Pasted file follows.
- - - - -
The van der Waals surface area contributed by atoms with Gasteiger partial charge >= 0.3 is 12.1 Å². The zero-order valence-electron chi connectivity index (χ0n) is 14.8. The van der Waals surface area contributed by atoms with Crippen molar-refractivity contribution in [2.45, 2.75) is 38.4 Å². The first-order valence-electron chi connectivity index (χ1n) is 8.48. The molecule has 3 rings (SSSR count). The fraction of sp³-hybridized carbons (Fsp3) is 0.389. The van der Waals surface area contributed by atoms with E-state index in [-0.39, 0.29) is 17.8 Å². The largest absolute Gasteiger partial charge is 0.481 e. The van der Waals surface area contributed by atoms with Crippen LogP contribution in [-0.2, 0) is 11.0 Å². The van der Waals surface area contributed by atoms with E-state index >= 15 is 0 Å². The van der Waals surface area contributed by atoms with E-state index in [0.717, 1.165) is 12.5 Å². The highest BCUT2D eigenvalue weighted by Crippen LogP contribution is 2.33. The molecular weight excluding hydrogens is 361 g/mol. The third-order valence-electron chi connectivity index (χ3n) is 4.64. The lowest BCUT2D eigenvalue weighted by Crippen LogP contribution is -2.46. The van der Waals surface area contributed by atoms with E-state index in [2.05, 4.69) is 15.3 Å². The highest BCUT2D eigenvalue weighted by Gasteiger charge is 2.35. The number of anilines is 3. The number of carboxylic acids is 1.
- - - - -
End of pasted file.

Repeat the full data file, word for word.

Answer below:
The van der Waals surface area contributed by atoms with Gasteiger partial charge >= 0.3 is 12.1 Å². The zero-order valence-electron chi connectivity index (χ0n) is 14.8. The van der Waals surface area contributed by atoms with Crippen molar-refractivity contribution in [2.45, 2.75) is 38.4 Å². The first-order valence-electron chi connectivity index (χ1n) is 8.48. The molecule has 3 rings (SSSR count). The fraction of sp³-hybridized carbons (Fsp3) is 0.389. The van der Waals surface area contributed by atoms with E-state index in [-0.39, 0.29) is 17.8 Å². The largest absolute Gasteiger partial charge is 0.481 e. The van der Waals surface area contributed by atoms with Crippen LogP contribution in [-0.2, 0) is 11.0 Å². The van der Waals surface area contributed by atoms with E-state index >= 15 is 0 Å². The van der Waals surface area contributed by atoms with E-state index in [0.717, 1.165) is 12.5 Å². The highest BCUT2D eigenvalue weighted by Crippen LogP contribution is 2.33. The molecular weight excluding hydrogens is 361 g/mol. The third-order valence-electron chi connectivity index (χ3n) is 4.64. The lowest BCUT2D eigenvalue weighted by Crippen LogP contribution is -2.46. The van der Waals surface area contributed by atoms with E-state index in [2.05, 4.69) is 15.3 Å². The highest BCUT2D eigenvalue weighted by Gasteiger charge is 2.35. The number of anilines is 3. The number of carboxylic acids is 1.